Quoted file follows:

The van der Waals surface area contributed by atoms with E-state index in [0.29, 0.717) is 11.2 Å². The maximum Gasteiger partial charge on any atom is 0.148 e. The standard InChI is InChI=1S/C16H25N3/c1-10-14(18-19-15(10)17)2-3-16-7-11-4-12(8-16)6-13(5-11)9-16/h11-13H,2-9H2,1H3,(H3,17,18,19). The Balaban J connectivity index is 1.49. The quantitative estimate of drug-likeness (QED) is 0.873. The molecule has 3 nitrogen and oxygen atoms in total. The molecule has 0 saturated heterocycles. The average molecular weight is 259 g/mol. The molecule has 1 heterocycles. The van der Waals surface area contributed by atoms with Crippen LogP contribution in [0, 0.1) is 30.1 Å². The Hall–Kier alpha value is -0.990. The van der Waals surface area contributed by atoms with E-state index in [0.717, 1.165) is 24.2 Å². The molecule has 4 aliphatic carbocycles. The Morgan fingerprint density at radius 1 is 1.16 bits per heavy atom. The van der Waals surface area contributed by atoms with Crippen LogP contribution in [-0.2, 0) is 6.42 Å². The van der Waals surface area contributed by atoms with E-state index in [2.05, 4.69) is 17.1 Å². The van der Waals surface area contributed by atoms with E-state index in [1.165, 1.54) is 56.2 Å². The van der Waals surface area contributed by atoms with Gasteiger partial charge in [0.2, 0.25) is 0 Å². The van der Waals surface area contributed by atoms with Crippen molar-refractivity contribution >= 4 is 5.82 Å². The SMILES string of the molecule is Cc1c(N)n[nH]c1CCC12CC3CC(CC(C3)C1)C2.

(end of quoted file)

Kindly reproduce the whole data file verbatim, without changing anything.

The van der Waals surface area contributed by atoms with E-state index in [0.29, 0.717) is 11.2 Å². The maximum Gasteiger partial charge on any atom is 0.148 e. The standard InChI is InChI=1S/C16H25N3/c1-10-14(18-19-15(10)17)2-3-16-7-11-4-12(8-16)6-13(5-11)9-16/h11-13H,2-9H2,1H3,(H3,17,18,19). The Balaban J connectivity index is 1.49. The quantitative estimate of drug-likeness (QED) is 0.873. The molecule has 3 nitrogen and oxygen atoms in total. The molecule has 0 saturated heterocycles. The average molecular weight is 259 g/mol. The molecule has 1 heterocycles. The van der Waals surface area contributed by atoms with Crippen LogP contribution in [0, 0.1) is 30.1 Å². The Hall–Kier alpha value is -0.990. The van der Waals surface area contributed by atoms with E-state index in [0.717, 1.165) is 24.2 Å². The molecule has 4 aliphatic carbocycles. The Morgan fingerprint density at radius 1 is 1.16 bits per heavy atom. The van der Waals surface area contributed by atoms with Crippen LogP contribution in [-0.2, 0) is 6.42 Å². The van der Waals surface area contributed by atoms with E-state index in [2.05, 4.69) is 17.1 Å². The van der Waals surface area contributed by atoms with E-state index in [1.165, 1.54) is 56.2 Å². The van der Waals surface area contributed by atoms with Gasteiger partial charge in [0.2, 0.25) is 0 Å². The van der Waals surface area contributed by atoms with Crippen molar-refractivity contribution >= 4 is 5.82 Å². The SMILES string of the molecule is Cc1c(N)n[nH]c1CCC12CC3CC(CC(C3)C1)C2.